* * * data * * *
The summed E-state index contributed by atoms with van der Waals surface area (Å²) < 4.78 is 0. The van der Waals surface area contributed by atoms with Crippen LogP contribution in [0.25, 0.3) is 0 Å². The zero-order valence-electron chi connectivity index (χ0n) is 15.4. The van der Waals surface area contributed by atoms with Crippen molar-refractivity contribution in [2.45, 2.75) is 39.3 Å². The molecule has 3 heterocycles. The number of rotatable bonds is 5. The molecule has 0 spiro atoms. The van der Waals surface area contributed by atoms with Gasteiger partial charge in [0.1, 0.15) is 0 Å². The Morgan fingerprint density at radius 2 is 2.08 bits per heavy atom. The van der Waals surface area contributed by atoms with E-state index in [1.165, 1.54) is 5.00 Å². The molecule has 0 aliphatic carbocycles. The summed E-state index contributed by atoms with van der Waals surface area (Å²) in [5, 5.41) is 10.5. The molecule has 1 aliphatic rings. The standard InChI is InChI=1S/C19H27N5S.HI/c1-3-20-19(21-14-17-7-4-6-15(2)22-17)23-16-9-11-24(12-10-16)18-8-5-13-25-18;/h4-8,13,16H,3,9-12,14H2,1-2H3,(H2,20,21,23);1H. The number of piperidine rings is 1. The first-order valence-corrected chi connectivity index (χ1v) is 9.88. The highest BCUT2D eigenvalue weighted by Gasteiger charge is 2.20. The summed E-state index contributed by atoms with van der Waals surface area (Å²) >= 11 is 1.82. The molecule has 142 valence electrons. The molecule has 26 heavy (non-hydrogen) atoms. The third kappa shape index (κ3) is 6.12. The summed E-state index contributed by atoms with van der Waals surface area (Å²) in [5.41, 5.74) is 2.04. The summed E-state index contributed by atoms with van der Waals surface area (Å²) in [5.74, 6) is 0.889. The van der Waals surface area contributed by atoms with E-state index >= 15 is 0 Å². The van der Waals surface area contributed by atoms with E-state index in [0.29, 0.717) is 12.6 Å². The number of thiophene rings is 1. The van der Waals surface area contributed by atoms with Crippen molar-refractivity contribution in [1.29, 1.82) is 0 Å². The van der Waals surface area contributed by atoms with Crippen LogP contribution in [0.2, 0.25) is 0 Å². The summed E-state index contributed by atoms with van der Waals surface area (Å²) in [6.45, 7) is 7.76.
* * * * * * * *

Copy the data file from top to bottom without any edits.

The summed E-state index contributed by atoms with van der Waals surface area (Å²) < 4.78 is 0. The van der Waals surface area contributed by atoms with Crippen LogP contribution in [0.25, 0.3) is 0 Å². The zero-order valence-electron chi connectivity index (χ0n) is 15.4. The van der Waals surface area contributed by atoms with Crippen molar-refractivity contribution in [2.45, 2.75) is 39.3 Å². The molecule has 3 heterocycles. The number of rotatable bonds is 5. The molecule has 0 spiro atoms. The van der Waals surface area contributed by atoms with Gasteiger partial charge in [0.1, 0.15) is 0 Å². The Morgan fingerprint density at radius 2 is 2.08 bits per heavy atom. The van der Waals surface area contributed by atoms with E-state index in [1.165, 1.54) is 5.00 Å². The molecule has 0 aliphatic carbocycles. The summed E-state index contributed by atoms with van der Waals surface area (Å²) in [5, 5.41) is 10.5. The molecule has 1 aliphatic rings. The standard InChI is InChI=1S/C19H27N5S.HI/c1-3-20-19(21-14-17-7-4-6-15(2)22-17)23-16-9-11-24(12-10-16)18-8-5-13-25-18;/h4-8,13,16H,3,9-12,14H2,1-2H3,(H2,20,21,23);1H. The number of piperidine rings is 1. The first-order valence-corrected chi connectivity index (χ1v) is 9.88. The highest BCUT2D eigenvalue weighted by Gasteiger charge is 2.20. The summed E-state index contributed by atoms with van der Waals surface area (Å²) >= 11 is 1.82. The molecule has 142 valence electrons. The molecule has 26 heavy (non-hydrogen) atoms. The third kappa shape index (κ3) is 6.12. The summed E-state index contributed by atoms with van der Waals surface area (Å²) in [5.41, 5.74) is 2.04. The summed E-state index contributed by atoms with van der Waals surface area (Å²) in [5.74, 6) is 0.889. The van der Waals surface area contributed by atoms with E-state index >= 15 is 0 Å². The van der Waals surface area contributed by atoms with E-state index in [0.29, 0.717) is 12.6 Å². The number of thiophene rings is 1. The van der Waals surface area contributed by atoms with Crippen molar-refractivity contribution in [1.29, 1.82) is 0 Å². The van der Waals surface area contributed by atoms with Crippen LogP contribution in [0.2, 0.25) is 0 Å². The summed E-state index contributed by atoms with van der Waals surface area (Å²) in [6.45, 7) is 7.76.